With any luck, many of the techno-phobic practices of the more senior teachers will have faded by the time these students are moving through and ideally, there will be some revisioning of curriculum to include the technologies that are, if not current, basic to the age group. The problem with this is that by the time these technologies and media sources are identified and sent to the government in charge of “blessing” it to be a valid curricular resource, the technology will have changed. But assuming that the government changes to allow the teachers on the ground to choose based on their professional opinion what technologies are sound, what could those technologies be? Certainly there will be some element of social networking, there will be some manner of instant communication and some element of sharing. But just as the parents of these kids are/will be working around their corporate IT, will these kids? I think so. @courosa pointed out in a tweet last night:

w/ citizens creating proxies for Iranian citizens, & many tutorials provided, I bet students using their own proxies in schools will rise.

and why not? We want our children to grow up to be responsible and good citizens right? Part of that means that they should have the strength be able to help those in need, how they can and to make sure that they alert others of injustice. Right? So if we want them to be able to do like so many are doing for those in Iran right now, we would be foolish to think that this would not happen in schools.

Clay Shirky (from an interview with Chris Anderson related to the post from yesterday) mentions:

What do you make of what’s going on in Iran right now.
I’m always a little reticent to draw lessons from things still unfolding, but it seems pretty clear that … this is it. The big one. This is the first revolution that has been catapulted onto a global stage and transformed by social media. I’ve been thinking a lot about the Chicago demonstrations of 1968 where they chanted “the whole world is watching.” Really, that wasn’t true then. But this time it’s true … and people throughout the world are not only listening but responding. They’re engaging with individual participants, they’re passing on their messages to their friends, and they’re even providing detailed instructions to enable web proxies allowing Internet access that the authorities can’t immediately censor. That kind of participation is reallly extraordinary.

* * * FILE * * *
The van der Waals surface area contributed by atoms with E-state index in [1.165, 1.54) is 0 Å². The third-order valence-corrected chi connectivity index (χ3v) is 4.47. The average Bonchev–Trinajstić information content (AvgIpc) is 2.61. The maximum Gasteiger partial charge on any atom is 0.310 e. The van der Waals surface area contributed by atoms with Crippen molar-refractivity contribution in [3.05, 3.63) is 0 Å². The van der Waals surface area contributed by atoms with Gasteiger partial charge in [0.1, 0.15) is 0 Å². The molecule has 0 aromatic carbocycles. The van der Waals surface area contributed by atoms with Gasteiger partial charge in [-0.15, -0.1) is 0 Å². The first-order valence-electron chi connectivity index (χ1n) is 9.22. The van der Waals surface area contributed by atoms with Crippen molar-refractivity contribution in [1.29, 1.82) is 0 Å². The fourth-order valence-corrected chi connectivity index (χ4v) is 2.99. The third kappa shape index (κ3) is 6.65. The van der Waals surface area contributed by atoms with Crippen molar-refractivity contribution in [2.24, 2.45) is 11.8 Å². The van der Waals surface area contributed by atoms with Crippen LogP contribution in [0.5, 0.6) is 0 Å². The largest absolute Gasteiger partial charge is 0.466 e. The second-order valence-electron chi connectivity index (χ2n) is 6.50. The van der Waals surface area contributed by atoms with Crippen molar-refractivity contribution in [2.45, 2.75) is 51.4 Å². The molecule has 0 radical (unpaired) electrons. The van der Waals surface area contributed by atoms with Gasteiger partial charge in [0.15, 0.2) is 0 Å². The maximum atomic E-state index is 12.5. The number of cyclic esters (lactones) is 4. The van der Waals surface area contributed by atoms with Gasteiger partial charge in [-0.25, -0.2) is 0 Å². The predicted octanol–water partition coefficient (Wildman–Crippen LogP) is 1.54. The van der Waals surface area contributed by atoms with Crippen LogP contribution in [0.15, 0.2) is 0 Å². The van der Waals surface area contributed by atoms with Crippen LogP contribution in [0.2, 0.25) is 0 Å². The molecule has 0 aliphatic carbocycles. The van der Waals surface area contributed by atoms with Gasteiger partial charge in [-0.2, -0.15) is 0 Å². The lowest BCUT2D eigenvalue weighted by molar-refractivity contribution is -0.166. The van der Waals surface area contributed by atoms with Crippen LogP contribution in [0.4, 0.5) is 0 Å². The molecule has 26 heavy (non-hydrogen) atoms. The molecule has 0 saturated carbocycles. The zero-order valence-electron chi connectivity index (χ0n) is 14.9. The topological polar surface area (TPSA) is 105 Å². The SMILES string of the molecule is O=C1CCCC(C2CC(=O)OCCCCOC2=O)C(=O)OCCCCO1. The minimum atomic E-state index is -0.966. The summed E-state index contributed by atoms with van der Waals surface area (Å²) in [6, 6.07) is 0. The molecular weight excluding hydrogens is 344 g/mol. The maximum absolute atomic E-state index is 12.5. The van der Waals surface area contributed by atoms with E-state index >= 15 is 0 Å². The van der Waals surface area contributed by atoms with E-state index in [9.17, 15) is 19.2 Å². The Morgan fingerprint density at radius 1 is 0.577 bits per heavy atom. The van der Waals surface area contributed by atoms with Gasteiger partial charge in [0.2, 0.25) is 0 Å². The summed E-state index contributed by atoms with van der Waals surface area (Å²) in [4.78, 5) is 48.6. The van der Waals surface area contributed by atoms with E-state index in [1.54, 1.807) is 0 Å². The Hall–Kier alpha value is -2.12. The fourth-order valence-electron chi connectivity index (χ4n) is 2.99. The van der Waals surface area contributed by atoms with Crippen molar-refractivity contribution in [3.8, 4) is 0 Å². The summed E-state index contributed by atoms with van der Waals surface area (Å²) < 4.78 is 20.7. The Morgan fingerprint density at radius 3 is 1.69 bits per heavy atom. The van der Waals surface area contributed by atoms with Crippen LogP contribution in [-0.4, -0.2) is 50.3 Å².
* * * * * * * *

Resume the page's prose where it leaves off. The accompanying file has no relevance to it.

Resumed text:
Which services have caused the greatest impact? Blogs? Facebook? Twitter?
It’s Twitter. One thing that Evan (Williams) and Biz (Stone) did absolutely right is that they made Twitter so simple and so open that it’s easier to integrate and harder to control than any other tool. At the time, I’m sure it wasn’t conceived as anything other than a smart engineering choice. But it’s had global consequences. Twitter is shareable and open and participatory in a way that Facebook’s model prevents. So far, despite a massive effort, the authorities have found no way to shut it down, and now there are literally thousands of people aorund the world who’ve made it their business to help keep it open.

Kids growing up digital now seem to be doing so in an environment that is open, and engaged. To think that traditional IT practices and methods will contain them is just asking for trouble, kids are already getting around school IT and it would seem that it is only going to continue.

Generations of Media, SNS and the Ballot

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By , June 16, 2009 12:13 pm

I last wrote about Shirky in November, and now I’ve spotted a TED talk from his as well. This one was just recorded and addresses how social networks are changing patterns of communication and how those networks are perhaps able to if not shake the Earth, at least report it.

Right now, Twitter is going nuts about the Iranian “election” and in these situations it seems that the democratizing power of the ‘net is most evident and all of the sudden borders start to melt. We saw this before in the US ’08 election and the prorouge event in Canada.